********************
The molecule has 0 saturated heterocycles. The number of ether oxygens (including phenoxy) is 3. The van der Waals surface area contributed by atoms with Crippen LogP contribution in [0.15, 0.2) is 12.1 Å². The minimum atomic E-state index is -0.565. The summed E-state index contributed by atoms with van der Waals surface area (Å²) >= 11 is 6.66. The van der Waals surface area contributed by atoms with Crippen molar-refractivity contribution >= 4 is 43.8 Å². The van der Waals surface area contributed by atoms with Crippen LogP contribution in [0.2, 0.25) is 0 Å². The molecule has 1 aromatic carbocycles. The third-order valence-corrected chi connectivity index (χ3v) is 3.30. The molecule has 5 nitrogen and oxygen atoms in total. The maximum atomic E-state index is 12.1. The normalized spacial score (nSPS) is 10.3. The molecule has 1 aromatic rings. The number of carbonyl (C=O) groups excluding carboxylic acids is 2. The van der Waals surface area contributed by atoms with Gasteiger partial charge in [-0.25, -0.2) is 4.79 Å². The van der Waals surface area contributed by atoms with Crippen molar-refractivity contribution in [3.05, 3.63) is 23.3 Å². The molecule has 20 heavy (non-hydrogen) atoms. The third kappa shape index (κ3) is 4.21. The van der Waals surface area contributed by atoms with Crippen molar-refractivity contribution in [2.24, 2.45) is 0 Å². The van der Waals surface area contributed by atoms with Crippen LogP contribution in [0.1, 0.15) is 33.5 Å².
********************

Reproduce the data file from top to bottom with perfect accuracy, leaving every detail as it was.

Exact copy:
The molecule has 0 saturated heterocycles. The number of ether oxygens (including phenoxy) is 3. The van der Waals surface area contributed by atoms with Crippen LogP contribution in [0.15, 0.2) is 12.1 Å². The minimum atomic E-state index is -0.565. The summed E-state index contributed by atoms with van der Waals surface area (Å²) >= 11 is 6.66. The van der Waals surface area contributed by atoms with Crippen molar-refractivity contribution >= 4 is 43.8 Å². The van der Waals surface area contributed by atoms with Crippen LogP contribution in [0.2, 0.25) is 0 Å². The molecule has 1 aromatic carbocycles. The third-order valence-corrected chi connectivity index (χ3v) is 3.30. The molecule has 5 nitrogen and oxygen atoms in total. The maximum atomic E-state index is 12.1. The normalized spacial score (nSPS) is 10.3. The molecule has 1 aromatic rings. The number of carbonyl (C=O) groups excluding carboxylic acids is 2. The van der Waals surface area contributed by atoms with Gasteiger partial charge in [-0.25, -0.2) is 4.79 Å². The van der Waals surface area contributed by atoms with Crippen molar-refractivity contribution in [3.05, 3.63) is 23.3 Å². The molecule has 20 heavy (non-hydrogen) atoms. The third kappa shape index (κ3) is 4.21. The van der Waals surface area contributed by atoms with Crippen molar-refractivity contribution in [2.24, 2.45) is 0 Å². The van der Waals surface area contributed by atoms with Crippen LogP contribution in [0.1, 0.15) is 33.5 Å².